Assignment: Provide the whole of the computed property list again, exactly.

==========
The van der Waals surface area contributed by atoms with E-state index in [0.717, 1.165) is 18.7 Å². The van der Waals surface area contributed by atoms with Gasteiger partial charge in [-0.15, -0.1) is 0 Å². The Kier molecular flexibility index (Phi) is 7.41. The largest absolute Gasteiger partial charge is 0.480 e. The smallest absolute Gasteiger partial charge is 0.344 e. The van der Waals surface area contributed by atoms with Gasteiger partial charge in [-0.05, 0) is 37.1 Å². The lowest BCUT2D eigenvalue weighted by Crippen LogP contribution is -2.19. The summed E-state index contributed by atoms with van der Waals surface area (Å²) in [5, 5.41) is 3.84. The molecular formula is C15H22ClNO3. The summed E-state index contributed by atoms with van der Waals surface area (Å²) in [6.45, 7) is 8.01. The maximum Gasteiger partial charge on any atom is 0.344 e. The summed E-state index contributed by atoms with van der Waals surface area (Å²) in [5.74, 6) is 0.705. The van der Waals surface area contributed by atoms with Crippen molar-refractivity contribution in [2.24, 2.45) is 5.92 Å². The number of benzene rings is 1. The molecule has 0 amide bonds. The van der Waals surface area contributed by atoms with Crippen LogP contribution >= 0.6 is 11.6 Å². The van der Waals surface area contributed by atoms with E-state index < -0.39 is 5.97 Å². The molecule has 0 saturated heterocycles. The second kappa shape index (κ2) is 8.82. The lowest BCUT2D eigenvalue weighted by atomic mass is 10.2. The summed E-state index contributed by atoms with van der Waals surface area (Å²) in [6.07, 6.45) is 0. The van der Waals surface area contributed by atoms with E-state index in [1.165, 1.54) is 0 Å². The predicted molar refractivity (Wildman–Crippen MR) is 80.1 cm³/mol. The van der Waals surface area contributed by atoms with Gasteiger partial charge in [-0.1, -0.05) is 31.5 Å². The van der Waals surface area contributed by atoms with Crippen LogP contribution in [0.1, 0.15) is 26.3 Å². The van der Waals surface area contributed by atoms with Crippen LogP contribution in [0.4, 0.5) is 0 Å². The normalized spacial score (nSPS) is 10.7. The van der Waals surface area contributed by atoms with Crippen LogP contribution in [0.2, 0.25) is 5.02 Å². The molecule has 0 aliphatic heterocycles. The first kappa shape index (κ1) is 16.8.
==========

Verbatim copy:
The van der Waals surface area contributed by atoms with E-state index in [0.717, 1.165) is 18.7 Å². The van der Waals surface area contributed by atoms with Gasteiger partial charge in [-0.15, -0.1) is 0 Å². The Kier molecular flexibility index (Phi) is 7.41. The largest absolute Gasteiger partial charge is 0.480 e. The smallest absolute Gasteiger partial charge is 0.344 e. The van der Waals surface area contributed by atoms with Gasteiger partial charge in [-0.05, 0) is 37.1 Å². The lowest BCUT2D eigenvalue weighted by Crippen LogP contribution is -2.19. The summed E-state index contributed by atoms with van der Waals surface area (Å²) in [5, 5.41) is 3.84. The molecular formula is C15H22ClNO3. The summed E-state index contributed by atoms with van der Waals surface area (Å²) in [6.45, 7) is 8.01. The maximum Gasteiger partial charge on any atom is 0.344 e. The summed E-state index contributed by atoms with van der Waals surface area (Å²) in [5.74, 6) is 0.705. The van der Waals surface area contributed by atoms with Crippen molar-refractivity contribution in [2.24, 2.45) is 5.92 Å². The number of benzene rings is 1. The molecule has 0 amide bonds. The van der Waals surface area contributed by atoms with Crippen LogP contribution >= 0.6 is 11.6 Å². The van der Waals surface area contributed by atoms with E-state index < -0.39 is 5.97 Å². The molecule has 0 saturated heterocycles. The second kappa shape index (κ2) is 8.82. The lowest BCUT2D eigenvalue weighted by atomic mass is 10.2. The summed E-state index contributed by atoms with van der Waals surface area (Å²) in [6.07, 6.45) is 0. The van der Waals surface area contributed by atoms with E-state index in [1.165, 1.54) is 0 Å². The predicted molar refractivity (Wildman–Crippen MR) is 80.1 cm³/mol. The van der Waals surface area contributed by atoms with Gasteiger partial charge in [-0.1, -0.05) is 31.5 Å². The van der Waals surface area contributed by atoms with Crippen LogP contribution in [0.1, 0.15) is 26.3 Å². The van der Waals surface area contributed by atoms with Crippen LogP contribution in [0.4, 0.5) is 0 Å². The normalized spacial score (nSPS) is 10.7. The van der Waals surface area contributed by atoms with Crippen LogP contribution in [0.2, 0.25) is 5.02 Å². The molecule has 0 aliphatic heterocycles. The first kappa shape index (κ1) is 16.8.